Chinese military exercises in and around the Taiwan Strait are backing up supply chains and highlighting what could be a considerable additional burden to global shipping if hostilities broke out between China and Taiwan, according to France 24.
China launched its largest-ever military drills around Taiwan on Thursday in and around some of the world’s most vital shipping routes used to transport semiconductors, natural gas and other critical goods, France 24 reported. Almost half of the world’s container ships travel through the Taiwan Strait on an annual basis, including 90% of the world’s largest ships by tonnage, according to The Wall Street Journal.
“Given that much of the world’s container fleet passes through that waterway, there will inevitably be disruptions to global supply chains due to the rerouting,” James Char, an associate research fellow at Singapore’s S. Rajaratnam School of International Studies, told France 24.
🇨🇳Chinese air and naval drills amounts to a blockade of 🇹🇼Taiwan – causing havoc at ports and disrupting one of world’s busiest shipping lanes, further aggravating global supply chain issues. https://t.co/EyaZbcTl24 pic.twitter.com/V5gxkZ3V45
— Navy Lookout (@NavyLookout) August 4, 2022
The drills come as retaliation to U.S. Speaker of the House Nancy Pelosi’s visit to Taiwan earlier this week, and the Chinese military has directly warned ships to stay clear of the area in which its conducting exercises, according to the WSJ.
Disruptions are not limited to sea lanes, France 24 reported; 400 flights have been cancelled at Chinese airports near Taiwan, also forcing shippers to scramble. (RELATED: China’s Lockdowns Kneecapped One Of Its Biggest Tech Companies)
Analysts surveyed by the WSJ discounted the prospects of continued disruptions, because, according to the chief analyst of maritime data provider Xeneta, Peter Sand, “any major disruption will affect the Chinese merchant fleet as well.”
“It’s in no one’s interest to escalate the tension and the expectation is for a return to normal, starting next week,” Sand added.
But the flare-up has caused some commentators to consider the prospects of a long-term disruption, or even a Chinese takeover of Taiwan.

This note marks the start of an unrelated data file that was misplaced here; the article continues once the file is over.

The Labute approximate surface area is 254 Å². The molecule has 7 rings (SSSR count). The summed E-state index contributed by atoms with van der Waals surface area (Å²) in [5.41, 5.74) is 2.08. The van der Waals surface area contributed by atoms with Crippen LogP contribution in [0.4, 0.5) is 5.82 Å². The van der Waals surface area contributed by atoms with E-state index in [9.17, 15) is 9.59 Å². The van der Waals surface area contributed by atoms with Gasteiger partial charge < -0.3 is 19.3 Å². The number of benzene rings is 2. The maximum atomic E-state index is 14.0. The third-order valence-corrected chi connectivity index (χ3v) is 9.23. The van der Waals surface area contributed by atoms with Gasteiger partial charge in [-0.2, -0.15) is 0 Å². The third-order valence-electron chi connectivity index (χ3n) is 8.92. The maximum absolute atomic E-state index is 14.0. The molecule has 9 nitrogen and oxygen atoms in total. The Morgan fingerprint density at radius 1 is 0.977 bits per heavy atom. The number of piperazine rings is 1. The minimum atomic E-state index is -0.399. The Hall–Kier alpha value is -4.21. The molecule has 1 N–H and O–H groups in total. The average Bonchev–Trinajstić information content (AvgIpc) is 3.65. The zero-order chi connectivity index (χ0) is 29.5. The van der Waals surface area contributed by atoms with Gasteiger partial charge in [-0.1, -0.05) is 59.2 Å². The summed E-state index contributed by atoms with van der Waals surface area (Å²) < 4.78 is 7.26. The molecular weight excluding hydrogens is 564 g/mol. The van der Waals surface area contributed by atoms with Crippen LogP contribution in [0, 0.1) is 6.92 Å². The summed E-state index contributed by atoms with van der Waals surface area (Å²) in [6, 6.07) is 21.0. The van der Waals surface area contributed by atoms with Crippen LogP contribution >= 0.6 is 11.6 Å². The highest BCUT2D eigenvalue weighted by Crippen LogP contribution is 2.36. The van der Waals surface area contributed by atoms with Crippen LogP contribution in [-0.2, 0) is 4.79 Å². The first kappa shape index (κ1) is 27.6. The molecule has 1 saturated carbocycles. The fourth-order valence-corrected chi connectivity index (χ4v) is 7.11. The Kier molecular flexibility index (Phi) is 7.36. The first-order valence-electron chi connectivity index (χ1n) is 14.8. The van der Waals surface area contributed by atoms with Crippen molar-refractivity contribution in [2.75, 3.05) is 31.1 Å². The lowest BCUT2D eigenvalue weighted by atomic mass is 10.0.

Taiwan is the leading exporter of chips worldwide.
A war with China could shut down much of the global supply chain for anything needing computer chips. pic.twitter.com/8LzrRuKsQo
— Wall Street Silver (@WallStreetSilv) August 2, 2022
Of particular concern is the continued supply of global semiconductors, since 90% of the world’s cutting-edge chip capacity comes from Taiwan, according to the Financial Times.
These chips are used for virtually all of the electronic devices that power the modern economy, including smartphones, radios, TVs, computers, video games and advanced medical diagnostic equipment, according to the Semiconductor Industry Association.
“In the event of a disaster that actually shut down Taiwan for a period of time, really I don’t know how the global supply chain for the tech industry could survive,” Dan Nystedt, vice-president at TriOrient Investments, told the Financial Times.
The global supply chain had reached historically high levels of stress since the start of the COVID-19 pandemic due to lockdowns, port closures and the war in Ukraine. The New York Federal Reserve’s Global Supply Chain Pressure Index suggests that supply chain stresses in July were down more than 50% from last December’s record high — though still elevated above pre-pandemic levels, according to Reuters.
The Department of Commerce’s International Trade Administration nor Taiwan’s largest chip producer, Taiwan Semiconductor Manufacturing Company, immediately responded to the Daily Caller News Foundation’s request for comment.
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